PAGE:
“I told him that I had discovered a secret which would make him the master of the world, and in particular would help him to drive away the Saracens who threatened his empire with destruction.
‘Thou must perceive,’ he said, ‘that I cannot possibly attend to thee until I have solved this problem. Yet, lest any should say that the Emperor neglects his duties, absorbed in idle amusement, I will refer thy invention to the chief armourers of my capital.’ And he gave me a letter to the armourers, and returned to his problem. And as I quitted the palace bearing the missive, I came upon a great procession. Horsemen and running footmen, musicians, heralds, and banner-bearers surrounded a Chinaman who sat in the attitude of Fo under a golden umbrella upon a richly caparisoned elephant, his pigtail plaited with yellow roses. And the musicians blew and clashed, and the standard-bearers waved their ensigns, and the heralds proclaimed, ‘Thus shall it be done to the man whom the Emperor delights to honour.’ And unless I was very greatly mistaken, the face of the Chinaman was the face of our brother Wang-li.
“At another time I would have striven to find what this might mean, but my impatience was great, as also my need and hunger. I sought the chief armourers, and with great trouble brought them all together to give me audience. I produced my tube and fire-dust, and sent my balls with ease through the best armour they could set before me.
“‘Who will want breast-plates now?’ cried the chief breast-plate maker.
“‘Or helmets?’ exclaimed one who made armour for the head. ‘I would not have taken fifty bezants for that shield, and what good is it now?’ said the head of the shield trade.
“‘My swords will be of-less account,’ said a sword-smith.
“‘My arrows of none,’ lamented an arrow-maker.
“‘ ’Tis villainy,’ cried one.
“‘ ’Tis magic,’ shouted another.
“‘ ’Tis illusion, as I’m an honest tradesman,’ roared a third, and put his integrity to the proof by thrusting a hot iron bar into my barrel. All present rose up in company with the roof of the building, and all perished, except myself, who escaped with the loss of my hair and skin. A fire broke out on the spot, and consumed one-third of the city of Constantinople.
“I was lying on a prison-bed some time afterwards, partly recovered of my hurts, dolefully listening to a dispute between two of my guards as to whether I ought to be burned or buried alive, when the Imperial order for my disposal came down. The gaolers received it with humility, and read ‘Kick him out of the city.’ Marvelling at the mildness of the punishment, they nevertheless executed it with so much zeal that I flew into the middle of the Bosphorus, where I was picked up by a fishing vessel, and landed on the Asiatic coast, whence I have begged my way home. I now propose that we appeal to the pity of the owner of this splendid mansion, who may compassionate us on hearing that we were reared in the cottage which has been pulled down to make room for his palace.”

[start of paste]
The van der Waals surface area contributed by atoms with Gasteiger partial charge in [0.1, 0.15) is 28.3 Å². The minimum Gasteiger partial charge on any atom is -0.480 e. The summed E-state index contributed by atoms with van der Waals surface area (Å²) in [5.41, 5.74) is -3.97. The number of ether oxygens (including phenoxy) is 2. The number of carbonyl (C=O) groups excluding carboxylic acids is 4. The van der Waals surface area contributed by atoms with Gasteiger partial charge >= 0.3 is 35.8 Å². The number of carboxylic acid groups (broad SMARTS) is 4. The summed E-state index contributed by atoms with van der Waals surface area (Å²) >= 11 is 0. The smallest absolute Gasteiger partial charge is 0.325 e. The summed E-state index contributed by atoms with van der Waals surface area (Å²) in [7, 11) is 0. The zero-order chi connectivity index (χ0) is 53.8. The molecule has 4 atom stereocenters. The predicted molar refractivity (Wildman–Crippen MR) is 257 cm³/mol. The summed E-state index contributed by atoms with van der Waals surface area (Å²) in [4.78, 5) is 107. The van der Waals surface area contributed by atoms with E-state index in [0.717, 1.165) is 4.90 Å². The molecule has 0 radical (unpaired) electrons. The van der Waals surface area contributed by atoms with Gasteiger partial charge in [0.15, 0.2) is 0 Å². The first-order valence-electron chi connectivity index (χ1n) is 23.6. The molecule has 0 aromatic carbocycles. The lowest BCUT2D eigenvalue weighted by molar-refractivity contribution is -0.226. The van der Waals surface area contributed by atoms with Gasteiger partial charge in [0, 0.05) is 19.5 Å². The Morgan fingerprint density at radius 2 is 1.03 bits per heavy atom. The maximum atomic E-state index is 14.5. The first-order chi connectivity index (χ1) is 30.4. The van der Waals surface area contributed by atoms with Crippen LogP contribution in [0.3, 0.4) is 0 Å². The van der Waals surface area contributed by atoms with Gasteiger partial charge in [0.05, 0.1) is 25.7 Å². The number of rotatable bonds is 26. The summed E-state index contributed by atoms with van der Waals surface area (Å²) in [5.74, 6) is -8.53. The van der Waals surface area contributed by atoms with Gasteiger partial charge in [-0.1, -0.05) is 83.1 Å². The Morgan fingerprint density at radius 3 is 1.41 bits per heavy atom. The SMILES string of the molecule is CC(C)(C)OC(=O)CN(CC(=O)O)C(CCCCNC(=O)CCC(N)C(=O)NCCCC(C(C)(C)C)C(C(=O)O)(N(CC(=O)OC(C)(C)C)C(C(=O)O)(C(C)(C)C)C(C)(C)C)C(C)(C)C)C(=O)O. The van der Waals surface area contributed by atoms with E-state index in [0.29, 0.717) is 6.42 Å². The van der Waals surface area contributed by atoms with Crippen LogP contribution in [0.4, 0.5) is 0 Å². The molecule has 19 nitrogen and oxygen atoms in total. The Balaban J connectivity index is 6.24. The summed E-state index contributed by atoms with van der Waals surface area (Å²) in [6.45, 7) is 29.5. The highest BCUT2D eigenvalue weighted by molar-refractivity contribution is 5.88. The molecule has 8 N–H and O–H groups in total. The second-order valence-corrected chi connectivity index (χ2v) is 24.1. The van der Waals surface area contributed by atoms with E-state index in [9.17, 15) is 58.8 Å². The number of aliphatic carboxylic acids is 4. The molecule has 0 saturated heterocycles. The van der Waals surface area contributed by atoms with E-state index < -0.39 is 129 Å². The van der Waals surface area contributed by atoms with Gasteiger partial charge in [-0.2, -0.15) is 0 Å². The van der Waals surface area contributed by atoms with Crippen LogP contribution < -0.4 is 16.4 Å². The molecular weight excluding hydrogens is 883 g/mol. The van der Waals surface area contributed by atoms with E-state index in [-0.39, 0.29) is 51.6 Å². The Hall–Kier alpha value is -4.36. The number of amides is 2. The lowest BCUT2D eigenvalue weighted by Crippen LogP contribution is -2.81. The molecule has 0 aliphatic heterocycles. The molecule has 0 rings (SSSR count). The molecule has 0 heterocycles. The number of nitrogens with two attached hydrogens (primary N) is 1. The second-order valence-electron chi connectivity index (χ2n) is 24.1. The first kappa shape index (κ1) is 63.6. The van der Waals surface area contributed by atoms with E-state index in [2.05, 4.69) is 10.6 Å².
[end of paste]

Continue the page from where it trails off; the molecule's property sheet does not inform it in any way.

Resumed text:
They entered the gates, walked timidly up to the house, and prepared to fall at the feet of the master, but did not, for ere they could do so they recognised their brother Wang-li.
It took Wang-li some time to recognise them, but when at length he knew them he hastened to provide for their every want. When they had well eaten and drunk, and had been clad in robes of honour, they. imparted their histories, and asked for his.
“My brothers,” said Wang-li, “the noble game of chess, which was happily invented long before the time of the Emperor Suen, was followed by me solely for its pleasure, and I dreamed not of acquiring wealth by its pursuit until I casually heard one day that it was entirely unknown to the people of the West. Even then I thought not of gaining money, but conceived so deep a compassion for those forlorn barbarians that I felt I could know no rest until I should have enlightened them. I accordingly proceeded to the city of Constantinople and was received as a messenger from Heaven. To such effect did I labour that ere long the Emperor and his officers of state thought of nothing else but playing chess all day and night, and the empire fell into entire confusion, and the Saracens mightily prevailed. In consideration of these services the Emperor was pleased to bestow those distinguished honours upon me which thou didst witness at his palace gate, dear brother.
“After, however, the fire which was occasioned through thy instrumentality, though in no respect by thy fault, the people murmured, and taxed the Emperor with seeking to destroy his capital in league with a foreign sorcerer, meaning thee. Ere long the chief officers conspired and entered the Emperor’s apartment, purposing to dethrone him, but he declared that he would in nowise abdicate until he had finished the game of chess he was then playing with me. They looked on, grew interested, began to dispute with one another respecting the moves, and while they wrangled loyal officers entered and made them all captive. This greatly augmented my credit with the Emperor, which was even increased when shortly afterwards I played with the Saracen admiral blockading the Hellespont, and won of him forty corn-ships, which turned the dearth of the city into plenty.
“The Emperor bade me choose any favour I would, but I said his liberality had left me nothing to ask for except the life of a poor countryman of mine who I had heard was in prison for burning the city. The Emperor bade me write his sentence with my own hand. Had I known that it was thou, Tu-sin, believe me I had shown more consideration for thy person. At length I departed for my native land, loaded with wealth, and travelling most comfortably by relays of swift dromedaries. I returned hither, bought our father’s cottage, and on its site erected this palace, where I dwell meditating on the problems of chess-players and the precepts of the sages, and persuaded that a little thing which the world is willing to receive is better than a great thing which it hath not yet learned to value aright. For the world is a big child, and chooses amusement before instruction.”
“Call you chess an amusement? “ asked his brothers.
P. 150. The Rewards of Industry—Appeared originally in Atalanta for August, 1888.
Alexander the Ratcatcher